By Adam Lovinus
By Lilledeshan Bose
By Gabriel San Roman
By Rachel Mattice
By Stephanie Zacharek
By Daniel Kohn
By Nate Jackson
By Mike Seeley
The Colour have a few very, very bad habits. First: the standard chorus on Between Earth & Sky(their debut LP) has about twice as many syllables as there are original words. For example: "Tell me how-h-h-how are you gonna save me/when you ca-a-a-a-an't you can't save yourself?" and "I was the sun she was the moon/I was the sun she was the moon/I was the sun/and our children were the stars" on "Save Yourself" and "Our Children Were the Stars," respectively. If you're going to sing a two-line chorus, fine, but make it just a two-line chorus. And for Christ's sake make it an original two-line chorus.
Second bad habit: Wyatt Hull's voice. Simply listing the similarities would be pointless; they're too obvious. Yet at times it was so bad I began thinking up conspiracy theories: Is it intentional that on "Devil's Got a Holda Me" the casual listener could be easily duped into thinking he's hearing the new White Stripes single? I doubt it—Hull's Jack White-ness is probably an honest coincidence. Instead it seems more likely that somebody high up at their label (EMI subsidiary Rethink) is not only aware that the Colour chameleon themselves amid top 40 bands of the past and present, but actually considers their habit a marketable advantage. And, to their credit, they could be right: the Colour could be the next big thing. But again, I doubt it.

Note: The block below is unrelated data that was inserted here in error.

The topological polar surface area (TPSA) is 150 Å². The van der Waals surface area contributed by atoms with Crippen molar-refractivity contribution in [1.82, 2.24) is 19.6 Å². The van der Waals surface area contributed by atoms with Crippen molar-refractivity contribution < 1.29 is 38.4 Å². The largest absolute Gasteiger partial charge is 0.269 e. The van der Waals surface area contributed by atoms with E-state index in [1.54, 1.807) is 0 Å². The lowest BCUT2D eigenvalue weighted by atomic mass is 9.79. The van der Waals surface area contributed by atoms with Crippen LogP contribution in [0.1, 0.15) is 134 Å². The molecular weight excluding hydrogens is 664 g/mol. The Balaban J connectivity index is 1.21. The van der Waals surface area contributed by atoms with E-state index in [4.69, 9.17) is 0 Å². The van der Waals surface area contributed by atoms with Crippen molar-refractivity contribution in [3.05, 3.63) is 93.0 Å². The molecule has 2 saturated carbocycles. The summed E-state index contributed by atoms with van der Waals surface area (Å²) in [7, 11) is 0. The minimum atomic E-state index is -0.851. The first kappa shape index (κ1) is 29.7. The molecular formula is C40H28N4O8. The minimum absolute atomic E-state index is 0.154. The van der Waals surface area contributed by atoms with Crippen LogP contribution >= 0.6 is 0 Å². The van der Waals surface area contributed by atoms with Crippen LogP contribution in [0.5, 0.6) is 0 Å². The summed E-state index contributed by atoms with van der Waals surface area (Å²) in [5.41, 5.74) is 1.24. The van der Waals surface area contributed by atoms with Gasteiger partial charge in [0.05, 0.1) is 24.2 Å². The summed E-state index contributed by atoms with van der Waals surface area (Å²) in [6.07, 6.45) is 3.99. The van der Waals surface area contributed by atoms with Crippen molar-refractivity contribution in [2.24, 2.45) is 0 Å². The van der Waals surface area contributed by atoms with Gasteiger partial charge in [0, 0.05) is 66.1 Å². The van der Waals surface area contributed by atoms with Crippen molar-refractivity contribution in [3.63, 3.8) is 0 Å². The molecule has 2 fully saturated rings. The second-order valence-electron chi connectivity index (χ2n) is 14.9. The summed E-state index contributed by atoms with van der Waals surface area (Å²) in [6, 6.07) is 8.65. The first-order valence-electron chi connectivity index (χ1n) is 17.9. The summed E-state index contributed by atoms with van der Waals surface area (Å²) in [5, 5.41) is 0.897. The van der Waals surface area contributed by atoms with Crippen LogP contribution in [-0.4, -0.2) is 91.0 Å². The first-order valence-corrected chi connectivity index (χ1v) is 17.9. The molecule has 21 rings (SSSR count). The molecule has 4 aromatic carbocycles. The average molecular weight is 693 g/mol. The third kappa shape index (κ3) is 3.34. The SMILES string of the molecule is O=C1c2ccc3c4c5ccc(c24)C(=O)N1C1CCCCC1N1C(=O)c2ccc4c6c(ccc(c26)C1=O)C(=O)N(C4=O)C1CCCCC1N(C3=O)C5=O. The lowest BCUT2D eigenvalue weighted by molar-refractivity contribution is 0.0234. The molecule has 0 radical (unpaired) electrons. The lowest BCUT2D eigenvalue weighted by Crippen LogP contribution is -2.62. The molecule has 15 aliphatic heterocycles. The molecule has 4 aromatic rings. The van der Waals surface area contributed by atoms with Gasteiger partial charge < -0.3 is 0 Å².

Here's why (third bad habit, if you're keeping track): the Colour are less a derivative of classic rock bands and more a derivative of other derivative bands (Stripes, Louis XIV, etc.), which makes it even worse. They're at their best when they wipe off the classic-rock revival tag and come up with something different. "Kill the Lights" puts an archetypal '80s pop song structure (see the FIXX's "One Thing Leads to Another") in the context of the band's ultra-basic lineup.
Then there's the understated "Silver Meadows." If the Colour base their next album on the structure and instrumentation of this song alone, they'll be set. Contextually it falls somewhere between Modest Mouse and the Arcade Fire but not as a throwback to either. Having influences is fine, but as "Silver Meadows" and "Kill the Lights" demonstrate, they only work when they're creative and subtle enough that the finished product is something original—a lesson the Colour hopefully don't plan on ignoring in the future, lest they become another Louis XIV.